If you've ever trained hard enough or long enough, you've probably run smack-dab into the dreaded "wall of fatigue" during one of your workouts. You know the wall: When you hit it, you feel like you have nothing left to give, everything basically sucks, and you couldn't possibly complete another set, mile, or even sentence.
The question is, how do you push through this obstacle? Some people double down on stimulants, which may work temporarily, but that's really like putting a Band-Aid over a bullet wound. Better pre-workout nutrition can help, but it's too late for that once your face is tattooed to the wall.
At this point, your best bet to vault that sucker is to add some carbohydrates to your intra-workout shake.
Carbohydrates And Fatigue
Why add carbs to your workout? Because they're your muscles' primary energy source. The harder and more intensely you train, the more your body relies on carbohydrates for immediate fuel. This is especially true for anaerobic types of exercise like bodybuilding or powerlifting, because you train in short bursts of high intensity.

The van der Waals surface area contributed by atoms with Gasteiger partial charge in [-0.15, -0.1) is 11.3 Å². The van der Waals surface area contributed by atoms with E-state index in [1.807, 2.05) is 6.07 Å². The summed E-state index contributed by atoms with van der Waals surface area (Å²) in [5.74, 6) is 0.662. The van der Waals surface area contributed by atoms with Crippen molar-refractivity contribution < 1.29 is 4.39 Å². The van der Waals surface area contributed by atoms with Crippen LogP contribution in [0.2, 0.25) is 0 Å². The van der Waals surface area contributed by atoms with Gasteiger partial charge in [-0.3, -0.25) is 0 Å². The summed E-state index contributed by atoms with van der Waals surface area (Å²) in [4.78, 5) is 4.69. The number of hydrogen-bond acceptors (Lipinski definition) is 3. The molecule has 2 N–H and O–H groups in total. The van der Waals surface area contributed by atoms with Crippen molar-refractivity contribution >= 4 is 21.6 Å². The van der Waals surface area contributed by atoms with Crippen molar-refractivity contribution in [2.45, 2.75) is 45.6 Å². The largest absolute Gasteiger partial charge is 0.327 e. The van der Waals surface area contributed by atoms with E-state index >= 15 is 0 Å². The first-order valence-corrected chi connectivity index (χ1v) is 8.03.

When you train at a high intensity, fatigue sets in as you use up the stored carbs (glycogen) in your muscles and your circulating blood glucose. If you begin a workout with a depleted tank, or one that's just partially full, you'll hit the wall even earlier in your training session.
Once you've expended a certain amount of muscle glycogen, your body stops trying to free energy from glycogen and circulate glucose and focuses on conserving energy. The result? Increased fatigue, as well as decreased focus, power, and strength.
This is where intra-workout carbs come into play. By adding carbs during a particularly long or arduous training session, you can shift your body's focus back to using energy rather than conserving it. Keep in mind that it doesn't matter if your goal is to build muscle or lose body fat. Either way, you can boost your exercise performance by refueling rather than trying to tough it out.
The Joy Of Carbs
Intra-workout carbs may be the missing link needed to take your performance and body composition to the next level. Here are four reasons to start drinking them now.
1. Boost Your Performance
Once the reps and sets of any given workout start piling up, your body's ability to recover between each set starts to diminish. When this happens, your performance can take a hit. If your ability to perform drops, you won't be able to lift as much total volume in your workout, which may threaten your ability to make gains.